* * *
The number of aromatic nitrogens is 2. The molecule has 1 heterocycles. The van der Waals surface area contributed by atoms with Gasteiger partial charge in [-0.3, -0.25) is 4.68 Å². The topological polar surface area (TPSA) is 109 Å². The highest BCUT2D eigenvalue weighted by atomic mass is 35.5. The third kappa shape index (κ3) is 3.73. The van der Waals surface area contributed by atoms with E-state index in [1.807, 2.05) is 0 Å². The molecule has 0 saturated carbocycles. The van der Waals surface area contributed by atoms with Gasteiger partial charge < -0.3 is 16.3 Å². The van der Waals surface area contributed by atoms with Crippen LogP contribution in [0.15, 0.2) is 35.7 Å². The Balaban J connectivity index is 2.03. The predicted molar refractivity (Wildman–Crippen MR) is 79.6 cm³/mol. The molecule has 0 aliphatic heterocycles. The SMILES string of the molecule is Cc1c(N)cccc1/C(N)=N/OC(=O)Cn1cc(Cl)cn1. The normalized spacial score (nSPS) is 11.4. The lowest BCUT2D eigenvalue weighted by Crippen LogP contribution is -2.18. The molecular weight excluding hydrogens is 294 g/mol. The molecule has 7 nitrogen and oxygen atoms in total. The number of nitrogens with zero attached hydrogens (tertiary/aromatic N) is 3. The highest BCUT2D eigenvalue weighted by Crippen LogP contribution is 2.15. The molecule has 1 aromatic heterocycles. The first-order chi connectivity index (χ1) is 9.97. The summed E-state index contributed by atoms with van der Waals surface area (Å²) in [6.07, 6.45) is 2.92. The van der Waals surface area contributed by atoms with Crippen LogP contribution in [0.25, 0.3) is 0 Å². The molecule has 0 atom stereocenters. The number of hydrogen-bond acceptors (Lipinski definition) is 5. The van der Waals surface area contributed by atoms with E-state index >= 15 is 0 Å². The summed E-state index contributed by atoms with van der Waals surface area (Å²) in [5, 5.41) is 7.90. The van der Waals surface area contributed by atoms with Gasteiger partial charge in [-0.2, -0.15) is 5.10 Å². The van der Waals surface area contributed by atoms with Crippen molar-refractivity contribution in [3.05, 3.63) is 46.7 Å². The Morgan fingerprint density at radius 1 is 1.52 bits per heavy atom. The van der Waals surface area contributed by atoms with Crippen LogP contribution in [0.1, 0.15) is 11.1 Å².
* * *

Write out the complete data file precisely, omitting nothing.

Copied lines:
The number of aromatic nitrogens is 2. The molecule has 1 heterocycles. The van der Waals surface area contributed by atoms with Gasteiger partial charge in [-0.3, -0.25) is 4.68 Å². The topological polar surface area (TPSA) is 109 Å². The highest BCUT2D eigenvalue weighted by atomic mass is 35.5. The third kappa shape index (κ3) is 3.73. The van der Waals surface area contributed by atoms with E-state index in [1.807, 2.05) is 0 Å². The molecule has 0 saturated carbocycles. The van der Waals surface area contributed by atoms with Gasteiger partial charge < -0.3 is 16.3 Å². The van der Waals surface area contributed by atoms with Crippen LogP contribution in [0.15, 0.2) is 35.7 Å². The Balaban J connectivity index is 2.03. The predicted molar refractivity (Wildman–Crippen MR) is 79.6 cm³/mol. The molecule has 0 aliphatic heterocycles. The SMILES string of the molecule is Cc1c(N)cccc1/C(N)=N/OC(=O)Cn1cc(Cl)cn1. The normalized spacial score (nSPS) is 11.4. The lowest BCUT2D eigenvalue weighted by Crippen LogP contribution is -2.18. The molecular weight excluding hydrogens is 294 g/mol. The molecule has 7 nitrogen and oxygen atoms in total. The number of nitrogens with zero attached hydrogens (tertiary/aromatic N) is 3. The highest BCUT2D eigenvalue weighted by Crippen LogP contribution is 2.15. The molecule has 1 aromatic heterocycles. The first-order chi connectivity index (χ1) is 9.97. The summed E-state index contributed by atoms with van der Waals surface area (Å²) in [6.07, 6.45) is 2.92. The van der Waals surface area contributed by atoms with Crippen LogP contribution in [0.25, 0.3) is 0 Å². The molecule has 0 atom stereocenters. The number of hydrogen-bond acceptors (Lipinski definition) is 5. The van der Waals surface area contributed by atoms with E-state index >= 15 is 0 Å². The summed E-state index contributed by atoms with van der Waals surface area (Å²) in [5, 5.41) is 7.90. The van der Waals surface area contributed by atoms with Gasteiger partial charge in [-0.2, -0.15) is 5.10 Å². The van der Waals surface area contributed by atoms with Crippen molar-refractivity contribution in [3.05, 3.63) is 46.7 Å². The Morgan fingerprint density at radius 1 is 1.52 bits per heavy atom. The van der Waals surface area contributed by atoms with Crippen LogP contribution in [0.1, 0.15) is 11.1 Å².